When it rains in urban areas, stormwater washes over streets, roofs, paved areas and other impervious surfaces, moving large volumes of water, sediment and pollution to sewers and adjoining water bodies. We can all help reduce this runoff and the pollution it carries by managing the rain that falls on our property. Visit three picnic shelters retrofitted with rain barrels, rain gardens, and a green roof to learn how to start harvesting your rain. Nearby, the five bays of the Marion Andrus Learning Center parking lot demonstrate the differences between impermeable and permeable paving and how these differences in combination with different landscaping styles affect the amount of runoff generated during rainfall.
A rain barrel is a simple, inexpensive and time-honored way to start managing your storm water. Water collected in a rain barrel or a set of linked rain barrels attached to the downspout of your house can be used to water plants, fill birdbaths, or for any other outdoor use.
Rain gardens are shallow depressions filled with shrubs, ornamental grasses, and flowering perennials that thrive in changing water levels. When sited and constructed properly, rain gardens are attractive plantings that capture and accumulate water from rooftops and other impermeable surfaces surrounding your home or garage. After a rainfall, water is detained in the rain garden up to 48 hours until it infiltrates or evaporates. The plants in the rain garden help to infiltrate the water and trap pollutants.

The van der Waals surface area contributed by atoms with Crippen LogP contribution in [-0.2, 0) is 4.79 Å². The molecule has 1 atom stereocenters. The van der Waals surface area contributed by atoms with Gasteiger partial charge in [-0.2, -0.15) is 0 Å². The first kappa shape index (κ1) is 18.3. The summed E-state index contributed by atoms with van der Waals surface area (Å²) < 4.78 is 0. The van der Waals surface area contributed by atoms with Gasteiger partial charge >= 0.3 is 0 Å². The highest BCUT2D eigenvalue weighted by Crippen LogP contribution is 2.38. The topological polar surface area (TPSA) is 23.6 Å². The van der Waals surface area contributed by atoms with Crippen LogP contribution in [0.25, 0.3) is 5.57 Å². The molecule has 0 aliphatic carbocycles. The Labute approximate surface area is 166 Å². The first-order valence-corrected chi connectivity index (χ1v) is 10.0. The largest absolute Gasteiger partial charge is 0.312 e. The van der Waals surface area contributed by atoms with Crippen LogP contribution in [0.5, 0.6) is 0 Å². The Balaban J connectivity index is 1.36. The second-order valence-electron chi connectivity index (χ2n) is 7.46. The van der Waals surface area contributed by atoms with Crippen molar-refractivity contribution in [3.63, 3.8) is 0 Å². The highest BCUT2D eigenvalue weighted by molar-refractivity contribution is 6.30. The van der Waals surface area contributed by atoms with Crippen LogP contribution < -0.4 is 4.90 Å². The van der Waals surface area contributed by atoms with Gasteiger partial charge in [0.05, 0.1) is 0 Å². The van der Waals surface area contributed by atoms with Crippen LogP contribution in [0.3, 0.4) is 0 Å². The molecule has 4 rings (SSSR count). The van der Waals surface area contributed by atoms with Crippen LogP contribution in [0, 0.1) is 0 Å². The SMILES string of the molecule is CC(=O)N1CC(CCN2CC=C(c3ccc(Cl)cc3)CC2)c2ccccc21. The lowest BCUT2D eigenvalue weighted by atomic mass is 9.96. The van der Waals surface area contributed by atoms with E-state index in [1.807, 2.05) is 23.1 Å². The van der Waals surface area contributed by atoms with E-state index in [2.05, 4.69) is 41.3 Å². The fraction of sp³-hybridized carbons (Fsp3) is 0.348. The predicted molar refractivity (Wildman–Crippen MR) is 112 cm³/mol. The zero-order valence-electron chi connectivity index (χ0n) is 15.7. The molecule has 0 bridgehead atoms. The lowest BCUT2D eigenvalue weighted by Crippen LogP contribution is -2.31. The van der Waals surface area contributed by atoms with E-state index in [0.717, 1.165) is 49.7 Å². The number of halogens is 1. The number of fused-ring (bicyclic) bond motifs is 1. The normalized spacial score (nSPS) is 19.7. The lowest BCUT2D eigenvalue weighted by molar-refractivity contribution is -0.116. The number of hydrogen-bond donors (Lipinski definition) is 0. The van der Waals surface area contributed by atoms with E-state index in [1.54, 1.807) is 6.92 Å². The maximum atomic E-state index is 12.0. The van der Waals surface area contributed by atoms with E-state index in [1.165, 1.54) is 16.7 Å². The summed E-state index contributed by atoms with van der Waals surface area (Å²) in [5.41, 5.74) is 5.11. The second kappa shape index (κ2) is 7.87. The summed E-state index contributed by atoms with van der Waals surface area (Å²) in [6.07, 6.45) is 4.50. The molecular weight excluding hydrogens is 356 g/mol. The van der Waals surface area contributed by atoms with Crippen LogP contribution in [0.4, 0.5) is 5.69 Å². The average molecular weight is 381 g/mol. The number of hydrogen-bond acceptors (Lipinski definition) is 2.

When a traditional impermeable roof that sheds rainfall is replaced with a green roof, the living carpet of plants on the green roof absorb large amounts of rainfall. The benefits of green roofs to buildings and communities are significant beyond storm water management; they reduce energy costs, improve air quality, mitigate heat island effects, and provide green space in urban areas.
Permeable, or porous, paving is a type of paving that allows rain and runoff to pass through paving and in to the ground below rather than being diverted to a drain for off site treatment. Porous paving systems protect surface water, recharge aquifers, reduce flooding and reduce the need for traditional storm sewer systems.